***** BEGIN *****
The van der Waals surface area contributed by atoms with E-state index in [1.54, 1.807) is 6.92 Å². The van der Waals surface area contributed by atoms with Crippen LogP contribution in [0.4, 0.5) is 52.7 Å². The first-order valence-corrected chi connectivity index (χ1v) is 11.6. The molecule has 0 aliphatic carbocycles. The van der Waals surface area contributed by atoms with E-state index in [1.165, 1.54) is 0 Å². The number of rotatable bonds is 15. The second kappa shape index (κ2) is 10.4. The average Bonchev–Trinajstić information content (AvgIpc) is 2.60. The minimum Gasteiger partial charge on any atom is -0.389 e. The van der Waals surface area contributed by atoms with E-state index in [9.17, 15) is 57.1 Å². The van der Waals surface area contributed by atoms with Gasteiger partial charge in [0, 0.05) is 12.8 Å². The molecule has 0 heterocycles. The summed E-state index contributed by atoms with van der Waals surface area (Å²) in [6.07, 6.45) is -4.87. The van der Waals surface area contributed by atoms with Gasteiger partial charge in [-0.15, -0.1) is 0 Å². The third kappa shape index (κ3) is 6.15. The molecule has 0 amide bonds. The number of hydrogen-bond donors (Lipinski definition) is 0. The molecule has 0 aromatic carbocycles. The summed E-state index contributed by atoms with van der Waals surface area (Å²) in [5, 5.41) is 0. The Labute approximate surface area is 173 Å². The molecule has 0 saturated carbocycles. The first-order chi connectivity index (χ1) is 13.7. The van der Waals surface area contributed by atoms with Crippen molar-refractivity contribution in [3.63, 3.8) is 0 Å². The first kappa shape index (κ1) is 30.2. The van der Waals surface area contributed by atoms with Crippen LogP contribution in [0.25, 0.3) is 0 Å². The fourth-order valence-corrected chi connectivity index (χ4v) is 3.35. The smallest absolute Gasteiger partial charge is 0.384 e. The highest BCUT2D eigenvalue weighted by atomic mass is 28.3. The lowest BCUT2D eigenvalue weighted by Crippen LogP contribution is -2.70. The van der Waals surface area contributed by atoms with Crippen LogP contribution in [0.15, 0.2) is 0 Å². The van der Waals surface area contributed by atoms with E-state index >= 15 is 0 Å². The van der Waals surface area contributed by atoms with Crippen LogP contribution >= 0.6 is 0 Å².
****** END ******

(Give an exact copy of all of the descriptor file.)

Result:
The van der Waals surface area contributed by atoms with E-state index in [1.54, 1.807) is 6.92 Å². The van der Waals surface area contributed by atoms with Crippen LogP contribution in [0.4, 0.5) is 52.7 Å². The first-order valence-corrected chi connectivity index (χ1v) is 11.6. The molecule has 0 aliphatic carbocycles. The van der Waals surface area contributed by atoms with E-state index in [1.165, 1.54) is 0 Å². The number of rotatable bonds is 15. The second kappa shape index (κ2) is 10.4. The average Bonchev–Trinajstić information content (AvgIpc) is 2.60. The minimum Gasteiger partial charge on any atom is -0.389 e. The van der Waals surface area contributed by atoms with E-state index in [9.17, 15) is 57.1 Å². The van der Waals surface area contributed by atoms with Gasteiger partial charge in [0, 0.05) is 12.8 Å². The molecule has 0 heterocycles. The summed E-state index contributed by atoms with van der Waals surface area (Å²) in [6.07, 6.45) is -4.87. The van der Waals surface area contributed by atoms with Gasteiger partial charge in [-0.15, -0.1) is 0 Å². The third kappa shape index (κ3) is 6.15. The molecule has 0 amide bonds. The number of hydrogen-bond donors (Lipinski definition) is 0. The molecule has 0 aromatic carbocycles. The summed E-state index contributed by atoms with van der Waals surface area (Å²) in [5, 5.41) is 0. The Labute approximate surface area is 173 Å². The molecule has 0 saturated carbocycles. The first-order chi connectivity index (χ1) is 13.7. The van der Waals surface area contributed by atoms with Crippen molar-refractivity contribution in [3.63, 3.8) is 0 Å². The first kappa shape index (κ1) is 30.2. The van der Waals surface area contributed by atoms with Crippen LogP contribution in [0.25, 0.3) is 0 Å². The fourth-order valence-corrected chi connectivity index (χ4v) is 3.35. The smallest absolute Gasteiger partial charge is 0.384 e. The highest BCUT2D eigenvalue weighted by atomic mass is 28.3. The lowest BCUT2D eigenvalue weighted by Crippen LogP contribution is -2.70. The van der Waals surface area contributed by atoms with Crippen LogP contribution in [0.15, 0.2) is 0 Å². The van der Waals surface area contributed by atoms with E-state index >= 15 is 0 Å². The van der Waals surface area contributed by atoms with Crippen LogP contribution >= 0.6 is 0 Å².